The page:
Jason Richwine Has Ties To More Extreme Elements of Anti-Immigrant Movement

  • May 10, 2013

Update: As of May 10, 2013, Jason Richwine has resigned from his position as senior policy analyst at the Heritage Foundation.

Jason Richwine, a co-author of a major report on the alleged costs of immigration reform published this week by the Heritage Foundation, a conservative think-tank, has ties to the more extreme elements of the anti-immigrant movement. Richwine’s previous writings and statements also promote stereotypes about Hispanics.


Richwine is a regular attendee of the annual Writers Workshop event organized by The Social Contract Press (TSCP). TSCP is a publishing house founded by the racist John Tanton, the architect of the modern-day anti-immigrant movement.

This annual work­shop often fea­tures racist speak­ers, includ­ing Peter Brimelow, the founder of the anti-immigrant web­site VDARE, and Wayne Lutton, editor of The Social Contract (TSC), a journal published by TSCP.  Richwine spoke at the Writers Workshop in 2010 and 2012. At the 2010 conference he claimed to be an attendee “for a few years” and identified himself as “a restrictionist.” At the same event, Richwine participated in a debate with conservative author Ron Unz on the issue of white versus Hispanic crime rates. Richwine argued that the rate of crimes committed by Hispanics is much higher than that of whites.

In 2012, the same year Peter Brimelow addressed the event, Richwine talked about cultural differences between the European immigrants who came to the U.S. before the 1965 Immigration Act and the Hispanic immigrants who came to this country post-1965. He argued that when we talk about immigration “culture is the overriding concern.” Later in his speech, Richwine spoke about the differences in appearances between Hispanics and whites, claiming “Hispanic immigrants usually look distinctly non-white.” He said he did not “celebrate the fact that this should matter,” but added that “the reality is that subconsciously humans are a tribal species.”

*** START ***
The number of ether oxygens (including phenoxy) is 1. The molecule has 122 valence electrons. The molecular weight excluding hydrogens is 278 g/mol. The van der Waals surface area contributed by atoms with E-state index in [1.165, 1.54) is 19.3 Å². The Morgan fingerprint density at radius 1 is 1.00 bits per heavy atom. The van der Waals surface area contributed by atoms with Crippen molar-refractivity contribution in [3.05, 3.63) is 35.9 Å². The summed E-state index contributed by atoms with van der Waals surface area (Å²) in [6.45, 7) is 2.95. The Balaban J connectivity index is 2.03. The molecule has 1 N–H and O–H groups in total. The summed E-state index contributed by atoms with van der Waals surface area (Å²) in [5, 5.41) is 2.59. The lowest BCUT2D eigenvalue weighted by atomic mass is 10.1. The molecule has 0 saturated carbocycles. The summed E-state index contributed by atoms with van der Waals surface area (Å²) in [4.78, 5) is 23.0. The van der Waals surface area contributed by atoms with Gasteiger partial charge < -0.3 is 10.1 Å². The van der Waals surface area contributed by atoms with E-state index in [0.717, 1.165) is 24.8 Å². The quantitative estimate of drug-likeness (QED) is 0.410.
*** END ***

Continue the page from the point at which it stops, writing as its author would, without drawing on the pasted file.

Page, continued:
He concluded his argument by claiming, “To me this is something that’s just a reality of human nature, that some groups of people are more culturally compatible than other groups of people is a reality of the human condition.”

In 2009, Steve Sailer, a long-time VDARE author with a history of making racist statements, highlighted an article by Richwine discussing the differences in IQ between Indian Americans, white Americans and Ashkenazi Jews. This not the first time Richwine has discussed IQ differences. According to a May 8, 2013 article in the Washington Post, Richwine has argued against allowing immigrants with lower IQs into the country.

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